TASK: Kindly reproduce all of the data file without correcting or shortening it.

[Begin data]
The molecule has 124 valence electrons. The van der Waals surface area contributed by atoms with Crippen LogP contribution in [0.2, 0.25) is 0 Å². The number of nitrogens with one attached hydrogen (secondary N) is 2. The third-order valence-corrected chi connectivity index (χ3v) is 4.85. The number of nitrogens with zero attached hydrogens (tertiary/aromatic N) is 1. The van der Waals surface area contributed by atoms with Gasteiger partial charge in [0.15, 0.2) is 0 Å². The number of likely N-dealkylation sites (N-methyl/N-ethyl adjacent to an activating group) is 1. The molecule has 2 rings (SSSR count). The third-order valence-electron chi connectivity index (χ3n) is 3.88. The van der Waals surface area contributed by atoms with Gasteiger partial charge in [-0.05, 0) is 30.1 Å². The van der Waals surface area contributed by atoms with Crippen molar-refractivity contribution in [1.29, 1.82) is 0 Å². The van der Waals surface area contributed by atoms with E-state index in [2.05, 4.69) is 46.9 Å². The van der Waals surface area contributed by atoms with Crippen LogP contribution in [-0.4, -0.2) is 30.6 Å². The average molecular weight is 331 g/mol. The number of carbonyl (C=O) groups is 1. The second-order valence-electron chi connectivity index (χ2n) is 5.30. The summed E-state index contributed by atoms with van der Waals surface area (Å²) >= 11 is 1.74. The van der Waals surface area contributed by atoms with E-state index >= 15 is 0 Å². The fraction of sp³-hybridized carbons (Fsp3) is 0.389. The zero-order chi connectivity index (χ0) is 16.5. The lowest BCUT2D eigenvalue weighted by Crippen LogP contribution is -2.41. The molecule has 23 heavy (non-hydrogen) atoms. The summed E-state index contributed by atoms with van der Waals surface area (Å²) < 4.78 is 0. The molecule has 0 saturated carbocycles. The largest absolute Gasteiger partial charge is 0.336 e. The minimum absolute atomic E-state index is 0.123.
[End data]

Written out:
The molecule has 124 valence electrons. The van der Waals surface area contributed by atoms with Crippen LogP contribution in [0.2, 0.25) is 0 Å². The number of nitrogens with one attached hydrogen (secondary N) is 2. The third-order valence-corrected chi connectivity index (χ3v) is 4.85. The number of nitrogens with zero attached hydrogens (tertiary/aromatic N) is 1. The van der Waals surface area contributed by atoms with Gasteiger partial charge in [0.15, 0.2) is 0 Å². The number of likely N-dealkylation sites (N-methyl/N-ethyl adjacent to an activating group) is 1. The molecule has 2 rings (SSSR count). The third-order valence-electron chi connectivity index (χ3n) is 3.88. The van der Waals surface area contributed by atoms with Gasteiger partial charge in [-0.05, 0) is 30.1 Å². The van der Waals surface area contributed by atoms with Crippen molar-refractivity contribution in [1.29, 1.82) is 0 Å². The van der Waals surface area contributed by atoms with E-state index in [2.05, 4.69) is 46.9 Å². The van der Waals surface area contributed by atoms with Crippen LogP contribution in [-0.4, -0.2) is 30.6 Å². The average molecular weight is 331 g/mol. The number of carbonyl (C=O) groups is 1. The second-order valence-electron chi connectivity index (χ2n) is 5.30. The summed E-state index contributed by atoms with van der Waals surface area (Å²) >= 11 is 1.74. The van der Waals surface area contributed by atoms with E-state index >= 15 is 0 Å². The fraction of sp³-hybridized carbons (Fsp3) is 0.389. The zero-order chi connectivity index (χ0) is 16.5. The lowest BCUT2D eigenvalue weighted by Crippen LogP contribution is -2.41. The molecule has 23 heavy (non-hydrogen) atoms. The summed E-state index contributed by atoms with van der Waals surface area (Å²) < 4.78 is 0. The molecule has 0 saturated carbocycles. The largest absolute Gasteiger partial charge is 0.336 e. The minimum absolute atomic E-state index is 0.123.